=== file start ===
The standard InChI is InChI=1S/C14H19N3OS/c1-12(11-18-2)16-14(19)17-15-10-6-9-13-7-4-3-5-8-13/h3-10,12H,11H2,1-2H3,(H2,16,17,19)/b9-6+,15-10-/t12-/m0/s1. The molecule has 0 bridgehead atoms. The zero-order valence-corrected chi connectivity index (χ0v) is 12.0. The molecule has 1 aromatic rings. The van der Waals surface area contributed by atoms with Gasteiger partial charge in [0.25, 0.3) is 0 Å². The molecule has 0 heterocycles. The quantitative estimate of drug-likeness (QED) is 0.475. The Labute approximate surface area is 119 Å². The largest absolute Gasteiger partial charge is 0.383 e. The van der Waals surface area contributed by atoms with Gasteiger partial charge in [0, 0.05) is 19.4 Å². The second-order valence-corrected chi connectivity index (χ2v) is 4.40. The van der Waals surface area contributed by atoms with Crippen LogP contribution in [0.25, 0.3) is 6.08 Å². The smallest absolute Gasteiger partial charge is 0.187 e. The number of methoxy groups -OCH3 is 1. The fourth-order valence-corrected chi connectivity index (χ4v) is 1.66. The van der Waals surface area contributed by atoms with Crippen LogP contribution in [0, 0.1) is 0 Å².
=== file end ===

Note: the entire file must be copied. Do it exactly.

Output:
The standard InChI is InChI=1S/C14H19N3OS/c1-12(11-18-2)16-14(19)17-15-10-6-9-13-7-4-3-5-8-13/h3-10,12H,11H2,1-2H3,(H2,16,17,19)/b9-6+,15-10-/t12-/m0/s1. The molecule has 0 bridgehead atoms. The zero-order valence-corrected chi connectivity index (χ0v) is 12.0. The molecule has 1 aromatic rings. The van der Waals surface area contributed by atoms with Gasteiger partial charge in [0.25, 0.3) is 0 Å². The molecule has 0 heterocycles. The quantitative estimate of drug-likeness (QED) is 0.475. The Labute approximate surface area is 119 Å². The largest absolute Gasteiger partial charge is 0.383 e. The van der Waals surface area contributed by atoms with Gasteiger partial charge in [0, 0.05) is 19.4 Å². The second-order valence-corrected chi connectivity index (χ2v) is 4.40. The van der Waals surface area contributed by atoms with Crippen LogP contribution in [0.25, 0.3) is 6.08 Å². The smallest absolute Gasteiger partial charge is 0.187 e. The number of methoxy groups -OCH3 is 1. The fourth-order valence-corrected chi connectivity index (χ4v) is 1.66. The van der Waals surface area contributed by atoms with Crippen LogP contribution in [0, 0.1) is 0 Å².